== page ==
Title: The Evolution of an Inglorious Moron
Authors: Ritesh Rangare and Harshal Gondane
Price: Rs 195 (exclusive of discounts)
Rating: 2.5 out of 5
Review: Ritesh Rangare and Harshal Gondane are young debutant authors and ‘The Evolution of an Inglorious Moron’ is their joint effort under the wings of self-publishing firm NotionPress.
This book traces a modern day story of a budding engineer Amar and explores various facets of his life. From romance to heartbreak to collegehood- these are segments which seem to be the firm favorites of the current crop of writers. Despite the hackneyed storyline, such books can be always enjoyed since they make for excellent light reads.
This book has been written with a lot of heart. But it seems like it was written and published in a hurried manner without any major editing. Even though the young, amateur authors have tried their level best to put in an engaging narrative, what comes as a dampener is the unprofessional style of writing. The language is not up to the mark and the ubiquitous grammatical mistakes are not acceptable for any published literary work.
Though, Ritesh and Harshal tried putting their best foot forward, it is clear that they are still raw in the world of writing and need to polish their skills. And they need to do some basic homework to ensure that these mistakes are not repeated, in case they ink a second novel in the future.
However, as a professional publication house, NotionPress clearly disappoints. How could any reputed publication house publish a book without ironing out its basic grammatical and English-related flaws?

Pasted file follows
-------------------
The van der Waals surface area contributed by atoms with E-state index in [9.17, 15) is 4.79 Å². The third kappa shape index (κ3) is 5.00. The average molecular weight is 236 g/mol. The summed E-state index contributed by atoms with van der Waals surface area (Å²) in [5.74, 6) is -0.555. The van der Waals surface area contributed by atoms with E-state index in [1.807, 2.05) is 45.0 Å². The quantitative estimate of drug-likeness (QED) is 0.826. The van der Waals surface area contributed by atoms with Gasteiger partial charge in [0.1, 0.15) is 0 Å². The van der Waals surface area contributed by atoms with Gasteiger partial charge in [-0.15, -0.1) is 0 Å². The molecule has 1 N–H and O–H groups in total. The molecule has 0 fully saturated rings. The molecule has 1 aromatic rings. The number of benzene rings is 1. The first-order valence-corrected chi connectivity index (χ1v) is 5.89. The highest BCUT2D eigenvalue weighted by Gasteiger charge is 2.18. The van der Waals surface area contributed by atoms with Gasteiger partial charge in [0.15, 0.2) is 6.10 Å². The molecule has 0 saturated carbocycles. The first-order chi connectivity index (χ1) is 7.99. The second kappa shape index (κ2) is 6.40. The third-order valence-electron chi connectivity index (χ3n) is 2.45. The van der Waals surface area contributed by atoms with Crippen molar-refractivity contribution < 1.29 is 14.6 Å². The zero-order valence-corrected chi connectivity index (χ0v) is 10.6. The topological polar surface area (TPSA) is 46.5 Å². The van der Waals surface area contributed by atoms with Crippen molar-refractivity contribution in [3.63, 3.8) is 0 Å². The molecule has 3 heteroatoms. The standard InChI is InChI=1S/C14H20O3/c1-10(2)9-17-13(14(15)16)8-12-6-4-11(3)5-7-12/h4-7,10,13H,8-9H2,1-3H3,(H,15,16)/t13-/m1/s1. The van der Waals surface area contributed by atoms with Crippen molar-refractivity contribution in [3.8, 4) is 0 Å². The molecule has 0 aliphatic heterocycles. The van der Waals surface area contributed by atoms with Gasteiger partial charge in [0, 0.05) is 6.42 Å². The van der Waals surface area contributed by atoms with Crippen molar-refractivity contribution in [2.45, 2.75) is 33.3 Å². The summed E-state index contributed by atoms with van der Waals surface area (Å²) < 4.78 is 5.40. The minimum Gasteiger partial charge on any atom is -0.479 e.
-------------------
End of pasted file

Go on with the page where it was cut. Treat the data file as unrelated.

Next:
Lackluster English and unforgivable editing work are the chief reasons why I have rated the novel at 2.5.
Coming to the plot premise, this book is centered on Amar, a small town guy, who spends a few years in NIT Calicut and keeps shifting between studies and romance. With a soft heart for his old coaching friend Tanvi, he keeps trying to win her over. However, with another boyfriend Anuj by her side, she does not reciprocate and Amar has to go through those soul-wrenching pangs of pain. His sentiments have been very beautifully depicted and are very relatable. His yes-no moments with Tanvi form the best portions of the book and tide over many of the less-impressive segments.
The last leg of the book also injects a refreshing sub-plot as the authors sketch a vignette of the world of eunuch (kinnar) community. The authors skim through their well-hidden community and leave behind an impressionable social message.
In a nutshell, the pros and cons of the book are:
- Charming and relatable romance
- Engaging narrative laced with adequate humor
- Some fresh sub-plots
- Non-clichéd climax with a social message
- Unacceptably sub-standard English
- Inconsistent pacing
- Some hurriedly written portions
- Incongruous title
Final verdict: You may like the book if you love modern cheesy stories for light reads. However, if your shelf is loaded with classics, then this book may not fit into your scheme of things.
[The review for this book has been penned on personal requests by authors Ritesh Rangare and Harshal Gondane, who were generous enough to courier me a copy of the volume.]